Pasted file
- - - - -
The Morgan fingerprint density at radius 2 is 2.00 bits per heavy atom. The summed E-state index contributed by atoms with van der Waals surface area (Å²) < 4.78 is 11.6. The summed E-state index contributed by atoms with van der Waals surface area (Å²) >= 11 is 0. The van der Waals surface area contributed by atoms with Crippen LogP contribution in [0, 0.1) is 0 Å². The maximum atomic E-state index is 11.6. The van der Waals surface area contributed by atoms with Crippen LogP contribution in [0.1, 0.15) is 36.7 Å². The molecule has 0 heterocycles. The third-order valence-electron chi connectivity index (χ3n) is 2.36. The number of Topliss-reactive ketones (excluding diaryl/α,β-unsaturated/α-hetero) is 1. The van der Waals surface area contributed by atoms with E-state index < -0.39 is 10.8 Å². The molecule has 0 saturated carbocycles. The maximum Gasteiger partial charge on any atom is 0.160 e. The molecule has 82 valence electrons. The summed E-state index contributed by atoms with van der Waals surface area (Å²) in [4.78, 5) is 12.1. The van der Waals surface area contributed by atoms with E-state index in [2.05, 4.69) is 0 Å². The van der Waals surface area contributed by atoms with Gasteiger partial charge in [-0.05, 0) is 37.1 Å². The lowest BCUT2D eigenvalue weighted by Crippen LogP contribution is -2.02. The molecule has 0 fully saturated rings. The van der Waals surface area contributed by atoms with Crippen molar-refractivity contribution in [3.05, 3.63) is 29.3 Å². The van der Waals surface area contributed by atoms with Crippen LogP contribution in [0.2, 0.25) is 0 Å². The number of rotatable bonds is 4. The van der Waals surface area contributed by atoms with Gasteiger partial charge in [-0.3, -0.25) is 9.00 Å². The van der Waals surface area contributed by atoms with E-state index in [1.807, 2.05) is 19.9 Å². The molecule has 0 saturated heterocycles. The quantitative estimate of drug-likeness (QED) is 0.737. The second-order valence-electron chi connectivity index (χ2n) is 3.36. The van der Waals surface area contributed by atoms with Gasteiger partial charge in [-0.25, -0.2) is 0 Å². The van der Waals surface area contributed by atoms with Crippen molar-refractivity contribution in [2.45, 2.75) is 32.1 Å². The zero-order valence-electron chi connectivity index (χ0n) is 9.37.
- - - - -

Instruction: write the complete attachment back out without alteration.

The Morgan fingerprint density at radius 2 is 2.00 bits per heavy atom. The summed E-state index contributed by atoms with van der Waals surface area (Å²) < 4.78 is 11.6. The summed E-state index contributed by atoms with van der Waals surface area (Å²) >= 11 is 0. The van der Waals surface area contributed by atoms with Crippen LogP contribution in [0, 0.1) is 0 Å². The maximum atomic E-state index is 11.6. The van der Waals surface area contributed by atoms with Crippen LogP contribution in [0.1, 0.15) is 36.7 Å². The molecule has 0 heterocycles. The third-order valence-electron chi connectivity index (χ3n) is 2.36. The number of Topliss-reactive ketones (excluding diaryl/α,β-unsaturated/α-hetero) is 1. The van der Waals surface area contributed by atoms with E-state index < -0.39 is 10.8 Å². The molecule has 0 saturated carbocycles. The maximum Gasteiger partial charge on any atom is 0.160 e. The molecule has 82 valence electrons. The summed E-state index contributed by atoms with van der Waals surface area (Å²) in [4.78, 5) is 12.1. The van der Waals surface area contributed by atoms with E-state index in [2.05, 4.69) is 0 Å². The van der Waals surface area contributed by atoms with Gasteiger partial charge in [-0.05, 0) is 37.1 Å². The lowest BCUT2D eigenvalue weighted by Crippen LogP contribution is -2.02. The molecule has 0 fully saturated rings. The van der Waals surface area contributed by atoms with Crippen molar-refractivity contribution in [3.05, 3.63) is 29.3 Å². The van der Waals surface area contributed by atoms with Crippen LogP contribution in [0.2, 0.25) is 0 Å². The number of rotatable bonds is 4. The van der Waals surface area contributed by atoms with Gasteiger partial charge in [-0.3, -0.25) is 9.00 Å². The van der Waals surface area contributed by atoms with E-state index in [1.807, 2.05) is 19.9 Å². The molecule has 0 saturated heterocycles. The quantitative estimate of drug-likeness (QED) is 0.737. The second-order valence-electron chi connectivity index (χ2n) is 3.36. The van der Waals surface area contributed by atoms with Gasteiger partial charge in [-0.25, -0.2) is 0 Å². The van der Waals surface area contributed by atoms with Crippen molar-refractivity contribution in [2.45, 2.75) is 32.1 Å². The zero-order valence-electron chi connectivity index (χ0n) is 9.37.